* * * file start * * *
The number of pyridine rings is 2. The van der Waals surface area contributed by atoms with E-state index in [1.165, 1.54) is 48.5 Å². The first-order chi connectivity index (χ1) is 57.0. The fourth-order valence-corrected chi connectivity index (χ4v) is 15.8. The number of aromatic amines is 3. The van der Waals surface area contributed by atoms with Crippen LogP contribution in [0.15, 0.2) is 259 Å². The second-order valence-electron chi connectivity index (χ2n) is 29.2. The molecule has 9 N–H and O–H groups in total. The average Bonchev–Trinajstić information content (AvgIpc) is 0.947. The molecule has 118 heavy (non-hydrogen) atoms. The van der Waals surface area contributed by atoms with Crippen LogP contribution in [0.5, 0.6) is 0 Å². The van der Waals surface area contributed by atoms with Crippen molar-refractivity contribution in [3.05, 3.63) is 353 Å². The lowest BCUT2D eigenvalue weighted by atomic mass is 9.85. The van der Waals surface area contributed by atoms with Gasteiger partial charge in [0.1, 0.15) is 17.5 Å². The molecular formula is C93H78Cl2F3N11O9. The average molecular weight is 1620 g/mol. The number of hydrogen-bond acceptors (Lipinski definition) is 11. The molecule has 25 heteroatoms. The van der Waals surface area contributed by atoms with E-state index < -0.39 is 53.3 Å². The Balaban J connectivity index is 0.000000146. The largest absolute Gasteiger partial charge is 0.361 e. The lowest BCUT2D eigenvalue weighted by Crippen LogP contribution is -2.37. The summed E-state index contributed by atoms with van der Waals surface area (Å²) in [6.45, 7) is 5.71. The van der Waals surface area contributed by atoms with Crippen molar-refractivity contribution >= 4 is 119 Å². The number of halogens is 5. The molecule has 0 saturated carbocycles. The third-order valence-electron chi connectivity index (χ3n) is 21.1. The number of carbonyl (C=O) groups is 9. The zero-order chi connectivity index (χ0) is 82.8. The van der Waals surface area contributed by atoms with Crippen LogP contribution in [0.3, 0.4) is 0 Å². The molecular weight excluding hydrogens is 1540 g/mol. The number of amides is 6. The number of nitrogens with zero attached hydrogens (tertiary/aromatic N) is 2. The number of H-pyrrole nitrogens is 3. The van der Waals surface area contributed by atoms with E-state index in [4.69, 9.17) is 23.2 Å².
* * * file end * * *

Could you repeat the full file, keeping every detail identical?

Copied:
The number of pyridine rings is 2. The van der Waals surface area contributed by atoms with E-state index in [1.165, 1.54) is 48.5 Å². The first-order chi connectivity index (χ1) is 57.0. The fourth-order valence-corrected chi connectivity index (χ4v) is 15.8. The number of aromatic amines is 3. The van der Waals surface area contributed by atoms with Crippen LogP contribution in [0.15, 0.2) is 259 Å². The second-order valence-electron chi connectivity index (χ2n) is 29.2. The molecule has 9 N–H and O–H groups in total. The average Bonchev–Trinajstić information content (AvgIpc) is 0.947. The molecule has 118 heavy (non-hydrogen) atoms. The van der Waals surface area contributed by atoms with Crippen LogP contribution in [0.5, 0.6) is 0 Å². The van der Waals surface area contributed by atoms with Crippen molar-refractivity contribution in [3.05, 3.63) is 353 Å². The lowest BCUT2D eigenvalue weighted by atomic mass is 9.85. The van der Waals surface area contributed by atoms with Gasteiger partial charge in [0.1, 0.15) is 17.5 Å². The molecular formula is C93H78Cl2F3N11O9. The average molecular weight is 1620 g/mol. The number of hydrogen-bond acceptors (Lipinski definition) is 11. The molecule has 25 heteroatoms. The van der Waals surface area contributed by atoms with E-state index < -0.39 is 53.3 Å². The Balaban J connectivity index is 0.000000146. The largest absolute Gasteiger partial charge is 0.361 e. The lowest BCUT2D eigenvalue weighted by Crippen LogP contribution is -2.37. The summed E-state index contributed by atoms with van der Waals surface area (Å²) in [6.45, 7) is 5.71. The van der Waals surface area contributed by atoms with Crippen molar-refractivity contribution >= 4 is 119 Å². The number of halogens is 5. The molecule has 0 saturated carbocycles. The third-order valence-electron chi connectivity index (χ3n) is 21.1. The number of carbonyl (C=O) groups is 9. The zero-order chi connectivity index (χ0) is 82.8. The van der Waals surface area contributed by atoms with Crippen LogP contribution in [0.3, 0.4) is 0 Å². The molecular weight excluding hydrogens is 1540 g/mol. The number of amides is 6. The number of nitrogens with zero attached hydrogens (tertiary/aromatic N) is 2. The number of H-pyrrole nitrogens is 3. The van der Waals surface area contributed by atoms with E-state index in [4.69, 9.17) is 23.2 Å².